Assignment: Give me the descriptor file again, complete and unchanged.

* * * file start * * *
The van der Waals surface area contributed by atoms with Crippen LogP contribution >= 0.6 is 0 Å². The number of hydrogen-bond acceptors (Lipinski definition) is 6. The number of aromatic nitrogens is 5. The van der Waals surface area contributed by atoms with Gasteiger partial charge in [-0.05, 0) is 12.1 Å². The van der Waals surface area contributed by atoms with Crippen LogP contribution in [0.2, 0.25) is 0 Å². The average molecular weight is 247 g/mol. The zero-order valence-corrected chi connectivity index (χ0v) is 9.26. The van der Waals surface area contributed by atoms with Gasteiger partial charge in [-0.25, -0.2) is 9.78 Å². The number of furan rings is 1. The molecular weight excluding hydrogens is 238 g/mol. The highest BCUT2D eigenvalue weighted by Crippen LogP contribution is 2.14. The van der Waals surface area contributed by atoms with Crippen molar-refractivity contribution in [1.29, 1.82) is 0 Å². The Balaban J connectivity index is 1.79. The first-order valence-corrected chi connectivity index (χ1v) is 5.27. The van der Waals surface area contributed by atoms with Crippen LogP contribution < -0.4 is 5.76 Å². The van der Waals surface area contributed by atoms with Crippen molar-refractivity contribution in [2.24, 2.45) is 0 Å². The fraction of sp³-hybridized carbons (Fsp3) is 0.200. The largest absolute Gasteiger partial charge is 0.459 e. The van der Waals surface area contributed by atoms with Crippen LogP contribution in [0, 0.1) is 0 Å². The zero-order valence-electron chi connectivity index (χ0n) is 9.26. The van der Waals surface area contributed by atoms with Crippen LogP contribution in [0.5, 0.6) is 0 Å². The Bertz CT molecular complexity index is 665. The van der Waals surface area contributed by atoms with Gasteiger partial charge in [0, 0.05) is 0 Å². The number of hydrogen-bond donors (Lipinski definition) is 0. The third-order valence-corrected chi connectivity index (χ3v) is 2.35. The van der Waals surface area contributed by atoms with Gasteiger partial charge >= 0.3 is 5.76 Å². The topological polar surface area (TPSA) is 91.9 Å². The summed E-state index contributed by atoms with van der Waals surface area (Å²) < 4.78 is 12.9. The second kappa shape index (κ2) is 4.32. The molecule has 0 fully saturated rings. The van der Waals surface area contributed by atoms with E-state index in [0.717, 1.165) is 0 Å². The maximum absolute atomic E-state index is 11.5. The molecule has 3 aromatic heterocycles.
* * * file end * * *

The van der Waals surface area contributed by atoms with Crippen LogP contribution >= 0.6 is 0 Å². The number of hydrogen-bond acceptors (Lipinski definition) is 6. The number of aromatic nitrogens is 5. The van der Waals surface area contributed by atoms with Gasteiger partial charge in [-0.05, 0) is 12.1 Å². The van der Waals surface area contributed by atoms with Crippen LogP contribution in [0.2, 0.25) is 0 Å². The average molecular weight is 247 g/mol. The zero-order valence-corrected chi connectivity index (χ0v) is 9.26. The van der Waals surface area contributed by atoms with Gasteiger partial charge in [-0.25, -0.2) is 9.78 Å². The number of furan rings is 1. The molecular weight excluding hydrogens is 238 g/mol. The highest BCUT2D eigenvalue weighted by Crippen LogP contribution is 2.14. The van der Waals surface area contributed by atoms with Crippen molar-refractivity contribution in [1.29, 1.82) is 0 Å². The Balaban J connectivity index is 1.79. The first-order valence-corrected chi connectivity index (χ1v) is 5.27. The van der Waals surface area contributed by atoms with Crippen LogP contribution < -0.4 is 5.76 Å². The van der Waals surface area contributed by atoms with Crippen molar-refractivity contribution in [2.24, 2.45) is 0 Å². The fraction of sp³-hybridized carbons (Fsp3) is 0.200. The largest absolute Gasteiger partial charge is 0.459 e. The van der Waals surface area contributed by atoms with Crippen LogP contribution in [0, 0.1) is 0 Å². The zero-order valence-electron chi connectivity index (χ0n) is 9.26. The van der Waals surface area contributed by atoms with Crippen LogP contribution in [0.5, 0.6) is 0 Å². The Bertz CT molecular complexity index is 665. The van der Waals surface area contributed by atoms with Gasteiger partial charge in [0, 0.05) is 0 Å². The number of hydrogen-bond donors (Lipinski definition) is 0. The third-order valence-corrected chi connectivity index (χ3v) is 2.35. The van der Waals surface area contributed by atoms with Gasteiger partial charge >= 0.3 is 5.76 Å². The topological polar surface area (TPSA) is 91.9 Å². The summed E-state index contributed by atoms with van der Waals surface area (Å²) < 4.78 is 12.9. The second kappa shape index (κ2) is 4.32. The molecule has 0 fully saturated rings. The van der Waals surface area contributed by atoms with E-state index in [0.717, 1.165) is 0 Å². The maximum absolute atomic E-state index is 11.5. The molecule has 3 aromatic heterocycles.